Hear, hear! (not here, here)
It sometimes seems as if the proper use of English language has fallen by the wayside, given how certain phrases and words are so commonly used in error. However, all is not lost, and every now and then we spare a moment to elaborate on one or two such errors, hoping to steer the good ship Grammar back on the right course again.
And we hear you say, "hear, hear"! Indeed, we concur. Of course, far too often the phrase which people write (obviously it matters not at all when speaking, as each version sounds the same) is "here, here", which is just plain old wrong.
"Hear, hear" is correct, and "here, here" is completely wrong.
So, first things first. The word hear is something you do with your ears - you listen. Although it may be used in many ways, it always refers to listening in some manner.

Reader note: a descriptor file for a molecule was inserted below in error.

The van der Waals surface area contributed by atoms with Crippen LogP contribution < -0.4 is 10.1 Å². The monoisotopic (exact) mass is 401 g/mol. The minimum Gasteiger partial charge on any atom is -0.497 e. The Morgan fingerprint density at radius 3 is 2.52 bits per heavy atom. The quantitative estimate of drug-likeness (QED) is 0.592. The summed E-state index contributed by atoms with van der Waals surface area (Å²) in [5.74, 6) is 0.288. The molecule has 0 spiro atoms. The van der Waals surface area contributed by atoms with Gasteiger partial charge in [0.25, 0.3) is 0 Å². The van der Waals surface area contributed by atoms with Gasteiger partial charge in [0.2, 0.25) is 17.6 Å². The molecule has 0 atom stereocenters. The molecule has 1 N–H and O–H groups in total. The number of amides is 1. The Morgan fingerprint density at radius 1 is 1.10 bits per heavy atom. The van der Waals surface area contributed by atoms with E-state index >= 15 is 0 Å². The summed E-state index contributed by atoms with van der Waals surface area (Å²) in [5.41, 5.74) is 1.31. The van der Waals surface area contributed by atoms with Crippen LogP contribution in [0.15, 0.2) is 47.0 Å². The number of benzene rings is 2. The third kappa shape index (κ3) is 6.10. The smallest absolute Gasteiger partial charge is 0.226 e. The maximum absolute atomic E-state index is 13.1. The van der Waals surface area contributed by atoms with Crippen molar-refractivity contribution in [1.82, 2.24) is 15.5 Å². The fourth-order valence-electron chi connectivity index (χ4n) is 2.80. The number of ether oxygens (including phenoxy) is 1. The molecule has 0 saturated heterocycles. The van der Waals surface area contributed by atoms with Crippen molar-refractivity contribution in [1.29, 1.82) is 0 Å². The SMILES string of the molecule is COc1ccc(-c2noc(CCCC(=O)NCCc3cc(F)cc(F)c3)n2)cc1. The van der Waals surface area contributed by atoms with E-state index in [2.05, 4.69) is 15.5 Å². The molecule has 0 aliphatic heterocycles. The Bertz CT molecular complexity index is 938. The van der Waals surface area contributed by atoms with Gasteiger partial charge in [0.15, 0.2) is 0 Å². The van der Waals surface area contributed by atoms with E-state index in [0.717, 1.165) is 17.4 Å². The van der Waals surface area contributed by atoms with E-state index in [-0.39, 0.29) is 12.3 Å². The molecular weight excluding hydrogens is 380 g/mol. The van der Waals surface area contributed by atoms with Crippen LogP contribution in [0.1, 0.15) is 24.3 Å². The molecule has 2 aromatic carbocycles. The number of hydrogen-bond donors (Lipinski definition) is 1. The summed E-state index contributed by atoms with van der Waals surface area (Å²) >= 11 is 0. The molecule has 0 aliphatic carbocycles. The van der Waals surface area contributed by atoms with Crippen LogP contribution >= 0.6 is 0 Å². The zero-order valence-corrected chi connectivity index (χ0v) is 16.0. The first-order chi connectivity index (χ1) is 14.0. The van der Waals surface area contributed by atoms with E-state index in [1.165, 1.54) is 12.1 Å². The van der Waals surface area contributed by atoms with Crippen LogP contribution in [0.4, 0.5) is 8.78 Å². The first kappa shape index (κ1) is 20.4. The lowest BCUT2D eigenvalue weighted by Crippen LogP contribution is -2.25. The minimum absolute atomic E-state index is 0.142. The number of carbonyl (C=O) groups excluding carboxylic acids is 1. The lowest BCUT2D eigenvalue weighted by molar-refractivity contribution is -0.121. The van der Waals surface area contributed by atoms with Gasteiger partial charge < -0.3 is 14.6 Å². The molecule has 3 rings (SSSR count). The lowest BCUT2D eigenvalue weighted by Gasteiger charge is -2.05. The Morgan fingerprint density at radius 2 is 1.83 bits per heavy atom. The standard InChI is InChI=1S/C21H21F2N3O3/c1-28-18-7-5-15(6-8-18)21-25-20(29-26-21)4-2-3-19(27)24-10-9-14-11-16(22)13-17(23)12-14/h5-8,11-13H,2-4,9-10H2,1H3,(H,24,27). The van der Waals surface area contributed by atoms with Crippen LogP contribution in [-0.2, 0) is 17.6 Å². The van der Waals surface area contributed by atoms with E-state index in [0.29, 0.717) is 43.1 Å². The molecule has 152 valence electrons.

On the other hand, the word here is most often used when referring to a place (e.g. "right here", or "not there, but here", etc). Here can also be used in other ways too though, such as "Yes, here I am willing to agree with you."
Nonetheless, although the word here may be used in many ways, "hear, hear" is not one them!
The phrase, "hear, hear", has a long history, and dates all the way back to the seventeenth century (1689 in fact!). It's used to endorse or offer support or agreement to what has previously just been said by a speaker, and is often used during gatherings of people to garner applause.
Here's an example of how it's often [correctly] used:
Speaker 1: (finishes speech to audience)
Speaker 2: "What a wonderful speech by my colleague. His leadership is without equal."
Audience member: "Hear, hear"!
Rest of audience: Applause.
If you ever get confused about which word, hear or here, to use, just remember that hear is something you do with your ear, and that's what the phrase "hear, hear" is all about - having listened to a speaker and then encouraging endorsement.